Once work on the engine was finished when Jim came to help last week, Steve installed a bracket for the main battery unit and fitted the new depth sounder and prop. Having stayed at home to work on the house project, Bev returns to Suffolk with Simon, who joins us for a few days. He's the first person to sleep aboard since we bought the van in 2007! He has to manage with a cushion directly onto the sole boards. The interior isn't scheduled until after she's launched.
Dave and Moray arrive to check out the 'fit' of the chainplates, and make some final tweaks to the curves. These are now all firmly fitted in place, and looking good.
A major 'essential' task is to clear the front of the tent, where the workbench and storage area has been for the past ten years. Simon and Steve get to work sorting through all the wood under the bench, with smaller pieces put aside as firewood for Claudia. Then there's all the tins of old paint and varnish, glue that's gone off, out-of-date flares and fire extinguishers, etc., etc. . . . what a lot accumulates!? Fortunately, Chris has let us have use of his tent next door for dry storage, empty since his boat was launched a couple of weeks ago. Thankyou, Chris! As the bench is cleared, it's moved to the other end of the tent and re-erected. Bev returns from a shopping trip to find that the new bench has the electrics set up almost well enough to pass a Building Inspector's visit (unlike the trailing wires we've had for the past ten years).
After fitting the stemband and gammon iron, it was time to paint the deck. I’ll let the pictures tell the story of what she looks like now, nearly ready for launch with the date now confirmed as Friday 4 August . . . the bottles of fizz are ready!
After a weekend at home in Derbyshire, Steve packs the Bongo with everything that’s been in storage at the house awaiting the time to launch! It’s quite exciting, finding all the carefully stowed parcels and packages.
There seems to be lots of space around the house as everything is brought down to our neighbour’s driveway for loading. There’s cushions for the main cabin, warps, sheets and assorted ropes which may (or may not) be serviceable, the old sails along with loaned sails from Ratsey & Lapthorn . . .
‘Cachalette’ has been collected from Carsington Sailing Club to be trailed down to Suffolk. She’s been neglected for the past year or so and is in need of some maintenance and a fresh coat of paint and varnish.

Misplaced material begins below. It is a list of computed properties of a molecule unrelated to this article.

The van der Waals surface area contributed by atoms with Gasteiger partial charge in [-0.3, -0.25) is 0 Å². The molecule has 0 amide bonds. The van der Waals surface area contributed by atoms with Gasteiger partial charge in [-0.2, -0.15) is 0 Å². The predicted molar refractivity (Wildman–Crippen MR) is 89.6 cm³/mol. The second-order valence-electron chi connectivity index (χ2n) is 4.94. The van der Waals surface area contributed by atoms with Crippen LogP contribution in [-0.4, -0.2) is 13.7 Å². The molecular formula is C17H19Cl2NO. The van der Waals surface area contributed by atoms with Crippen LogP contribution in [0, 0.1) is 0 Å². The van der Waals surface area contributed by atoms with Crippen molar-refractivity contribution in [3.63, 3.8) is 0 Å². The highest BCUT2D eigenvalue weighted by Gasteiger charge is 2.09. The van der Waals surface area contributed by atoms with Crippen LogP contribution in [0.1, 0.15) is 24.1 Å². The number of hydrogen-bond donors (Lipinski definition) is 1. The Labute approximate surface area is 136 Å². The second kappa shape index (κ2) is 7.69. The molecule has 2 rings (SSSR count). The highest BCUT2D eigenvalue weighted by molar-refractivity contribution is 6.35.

All goes well until Steve joins the A14 and notices some of the van’s instruments aren’t behaving as they should. Worried about what the problem might be, he decides to pull in at Huntingdon Services and a call to the AA results in the diagnosis – failed alternator.
After some failed attempts by the AA Service man to secure one, a recovery vehicle is called and arrives to take Steve the rest of the way to Woodbridge. It was excellent service from the AA, who tried hard to make a roadside repair and then took great care with towing the boat and delivering the Bongo to just the right place at the Tidemill beside our tent.
Fortunately, Steve doesn’t need to use the van for the next few days and has already found someone to deliver a new alternator at a reasonable price – so it’s back to plans for the launch!
While we wait for the metalwork to be returned, there’s plenty more to do!
The long bolt is drilled, and secured just above the rudder stock and rings for the mainsheets are all secured through the deck.
The big plastic box storing yards of tangled electrical cables is unpacked and instruments are checked, then fitted in place ready for the electrics to be re-installed. The bilge pumps, in particular, are scrutinised and cleaned up ready for service.
Sadly, it seems the depth sounder hasn’t survived, so there’s quite a bit of research to source a replacement to be fitted before the launch.
Steve will be returning to Derbyshire in the Bongo, via Birmingham to pick up Simon, and plans to get the deck painted with at least one coat before leaving on 14 July. The weather is kind, with a gentle drying breeze and no rain . . .
He plans each day allowing time for a few more coats of varnish and then gets the coachroof painted in Epifanes no. 24 with non-slip pearls added, to match the hull. Before the chainplates can be fitted, due to the change in design, there’s six more frames to be fitted inside the hull – a piece of work unaccounted for in the list of ‘essential to do before launch’ list!
Bev sets to work masking up all the varnished areas in contact with the deck in preparation for painting. She takes the car back home on 10 July to get some more work done on the house before Simon and Steve return at the end of the week.
We know Dutch OGA friends Rik and Celeste on ‘Cine Mara’ and Fred on ‘Morgaine’ are visiting the East Coast. We track them down while they’re at anchor in the Deben, and invite them for a cuppa – our first visitors on board, even if she’s still in the tent on her cradle!